The Niger coup leaders on Tuesday, vowed to resist external pressure to reinstate ousted President Mohamed Bazoum after ECOWAS imposed sanctions and Western allies suspended aid.
The seventh power grab in West and Central Africa in three years has attracted global attention, partly due to Niger’s pivotal role in a war with Islamist militants.
It is also because of its uranium and oil reserves that gives it economic and strategic importance for the United States, Europe, China and Russia.
West African countries and global powers hope for a window of opportunity for mediation with Niger’s coup leaders, before a Thursday summit that could agree on military intervention to restore democracy.
The Economic Community of West African States (ECOWAS) has scheduled the summit to discuss its standoff with the Niger junta, which seized power on July 26 and ignored an Aug. 6 deadline to stand down.
U.S. Secretary of State Antony Blinken told French radio station RFI that “there’s no doubt that diplomacy is the best way to resolve this situation.”
The United States is backing the regional bloc’s efforts to restore constitutional order, he said. He declined to comment on the future of some 1,100 U.S. troops in Niger.
In a sign of the United States’ interest in the country, U.S. acting deputy secretary of state Victoria Nuland flew to Niamey on Monday.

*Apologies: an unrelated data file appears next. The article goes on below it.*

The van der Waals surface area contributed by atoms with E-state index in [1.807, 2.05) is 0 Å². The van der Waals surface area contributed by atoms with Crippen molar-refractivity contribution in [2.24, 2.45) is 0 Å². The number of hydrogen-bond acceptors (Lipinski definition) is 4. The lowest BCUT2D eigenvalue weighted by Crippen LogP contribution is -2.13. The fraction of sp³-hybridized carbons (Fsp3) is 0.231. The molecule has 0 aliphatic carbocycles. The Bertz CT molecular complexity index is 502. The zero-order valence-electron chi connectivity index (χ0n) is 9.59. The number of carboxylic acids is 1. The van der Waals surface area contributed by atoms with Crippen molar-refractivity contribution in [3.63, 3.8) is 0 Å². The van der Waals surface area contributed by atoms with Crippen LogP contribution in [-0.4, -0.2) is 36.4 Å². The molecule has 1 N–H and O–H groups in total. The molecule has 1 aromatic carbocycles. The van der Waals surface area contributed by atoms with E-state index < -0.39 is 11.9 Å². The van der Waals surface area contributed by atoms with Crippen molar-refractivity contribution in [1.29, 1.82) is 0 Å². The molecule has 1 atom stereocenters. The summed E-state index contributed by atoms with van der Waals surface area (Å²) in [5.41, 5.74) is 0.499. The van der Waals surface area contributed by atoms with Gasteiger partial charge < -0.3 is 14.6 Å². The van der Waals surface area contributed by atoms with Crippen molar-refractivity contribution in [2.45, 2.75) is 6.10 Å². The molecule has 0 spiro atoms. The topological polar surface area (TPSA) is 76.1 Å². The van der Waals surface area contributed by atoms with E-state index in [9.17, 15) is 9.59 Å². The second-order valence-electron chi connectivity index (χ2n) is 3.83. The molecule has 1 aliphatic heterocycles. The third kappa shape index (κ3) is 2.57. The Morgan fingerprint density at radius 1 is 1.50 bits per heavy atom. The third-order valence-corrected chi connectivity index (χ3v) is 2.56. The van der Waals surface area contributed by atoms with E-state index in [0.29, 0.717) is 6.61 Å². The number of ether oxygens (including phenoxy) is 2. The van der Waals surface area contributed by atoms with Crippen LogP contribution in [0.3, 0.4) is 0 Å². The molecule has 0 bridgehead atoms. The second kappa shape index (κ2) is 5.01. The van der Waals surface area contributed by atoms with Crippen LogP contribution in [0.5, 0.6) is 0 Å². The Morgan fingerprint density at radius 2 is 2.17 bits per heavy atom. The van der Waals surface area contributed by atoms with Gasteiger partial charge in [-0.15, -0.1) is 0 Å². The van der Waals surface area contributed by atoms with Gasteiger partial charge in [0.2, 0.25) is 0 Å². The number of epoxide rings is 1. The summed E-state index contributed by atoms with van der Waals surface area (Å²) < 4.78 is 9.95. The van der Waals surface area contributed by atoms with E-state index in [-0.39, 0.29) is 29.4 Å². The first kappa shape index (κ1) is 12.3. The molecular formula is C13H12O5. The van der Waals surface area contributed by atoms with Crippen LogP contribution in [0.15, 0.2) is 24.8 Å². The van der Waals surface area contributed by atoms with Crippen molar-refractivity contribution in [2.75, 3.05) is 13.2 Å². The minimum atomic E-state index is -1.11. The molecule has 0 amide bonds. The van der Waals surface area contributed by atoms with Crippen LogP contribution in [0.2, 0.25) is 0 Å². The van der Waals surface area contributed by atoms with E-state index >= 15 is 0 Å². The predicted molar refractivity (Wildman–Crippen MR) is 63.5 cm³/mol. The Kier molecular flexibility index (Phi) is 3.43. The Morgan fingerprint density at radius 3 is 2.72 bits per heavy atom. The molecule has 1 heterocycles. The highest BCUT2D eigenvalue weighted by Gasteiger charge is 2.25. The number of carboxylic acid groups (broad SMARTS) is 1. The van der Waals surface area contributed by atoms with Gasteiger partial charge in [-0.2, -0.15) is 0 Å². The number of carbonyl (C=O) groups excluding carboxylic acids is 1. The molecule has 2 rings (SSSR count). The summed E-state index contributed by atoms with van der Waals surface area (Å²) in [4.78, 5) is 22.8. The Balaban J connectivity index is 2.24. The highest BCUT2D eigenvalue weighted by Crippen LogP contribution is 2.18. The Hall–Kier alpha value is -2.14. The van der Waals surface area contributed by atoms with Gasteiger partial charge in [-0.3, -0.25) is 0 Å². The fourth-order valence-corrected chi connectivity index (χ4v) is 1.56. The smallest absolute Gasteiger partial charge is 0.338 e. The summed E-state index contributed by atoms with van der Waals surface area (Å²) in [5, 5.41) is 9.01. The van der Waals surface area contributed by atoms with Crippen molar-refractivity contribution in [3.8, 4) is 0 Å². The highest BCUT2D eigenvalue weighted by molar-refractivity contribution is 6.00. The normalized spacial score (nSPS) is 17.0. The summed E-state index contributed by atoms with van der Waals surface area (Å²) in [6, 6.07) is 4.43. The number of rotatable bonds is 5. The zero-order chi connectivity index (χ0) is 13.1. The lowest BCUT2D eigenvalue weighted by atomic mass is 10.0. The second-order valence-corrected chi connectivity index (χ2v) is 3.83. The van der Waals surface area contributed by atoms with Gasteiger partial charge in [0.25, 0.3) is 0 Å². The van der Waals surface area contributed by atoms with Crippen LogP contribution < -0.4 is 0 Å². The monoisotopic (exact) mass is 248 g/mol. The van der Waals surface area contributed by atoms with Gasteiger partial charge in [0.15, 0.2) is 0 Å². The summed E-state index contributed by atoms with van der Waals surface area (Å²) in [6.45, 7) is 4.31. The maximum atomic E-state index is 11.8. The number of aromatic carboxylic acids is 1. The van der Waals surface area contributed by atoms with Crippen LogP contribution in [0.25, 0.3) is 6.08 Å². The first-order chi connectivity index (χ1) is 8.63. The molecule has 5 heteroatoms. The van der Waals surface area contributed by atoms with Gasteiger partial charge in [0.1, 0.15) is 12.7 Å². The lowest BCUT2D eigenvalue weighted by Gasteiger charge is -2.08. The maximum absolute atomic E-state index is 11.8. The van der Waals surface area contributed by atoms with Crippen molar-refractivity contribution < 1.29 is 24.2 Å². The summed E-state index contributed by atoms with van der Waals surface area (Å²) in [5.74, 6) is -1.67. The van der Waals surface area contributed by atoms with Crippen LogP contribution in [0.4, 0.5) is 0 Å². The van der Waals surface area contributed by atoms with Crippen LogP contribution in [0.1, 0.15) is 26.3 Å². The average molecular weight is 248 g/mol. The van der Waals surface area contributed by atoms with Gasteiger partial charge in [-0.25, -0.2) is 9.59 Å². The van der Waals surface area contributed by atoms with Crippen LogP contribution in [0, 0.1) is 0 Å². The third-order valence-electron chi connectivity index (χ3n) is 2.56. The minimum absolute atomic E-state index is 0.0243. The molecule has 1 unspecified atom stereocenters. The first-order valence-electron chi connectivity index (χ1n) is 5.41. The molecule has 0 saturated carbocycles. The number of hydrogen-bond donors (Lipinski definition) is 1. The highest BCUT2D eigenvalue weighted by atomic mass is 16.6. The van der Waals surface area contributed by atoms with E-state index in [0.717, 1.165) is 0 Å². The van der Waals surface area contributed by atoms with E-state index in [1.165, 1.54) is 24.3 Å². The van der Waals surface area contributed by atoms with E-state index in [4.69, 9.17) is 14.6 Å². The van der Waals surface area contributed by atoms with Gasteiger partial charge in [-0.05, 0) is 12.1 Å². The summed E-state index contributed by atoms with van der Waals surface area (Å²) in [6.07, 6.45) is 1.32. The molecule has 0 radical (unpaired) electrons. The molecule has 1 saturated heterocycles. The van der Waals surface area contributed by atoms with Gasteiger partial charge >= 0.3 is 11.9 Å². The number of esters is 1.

She held “frank and difficult” talks with senior junta officials but said they did not take up U.S. suggestions for restoring democratic order.
The 15-nation ECOWAS bloc has taken a harder stance on the Niger coup than it did on other recent government overthrows. Its credibility is at stake because it had said that coups would no longer be tolerated.
ECOWAS defence chiefs agreed on Friday on a possible military action plan if Bazoum was not released and reinstated, although they said operational decisions would be taken by heads of state.
Any use of force by ECOWAS would risk further destabilising one of the world’s poorest regions, making such an intervention unlikely, according to risk intelligence company Verisk Maplecroft.
The bloc understands that a military intervention would be very costly, with no guarantee of success over the long term, and with a significant risk of escalation into a regional war,” its Africa analyst, Ben Hunter, said in a note.
“It is fundamentally not in the interests of regional states.”
The bloc also sent a delegation to Niger last week to try to negotiate with the junta, but a source in the entourage said their efforts were rebuffed.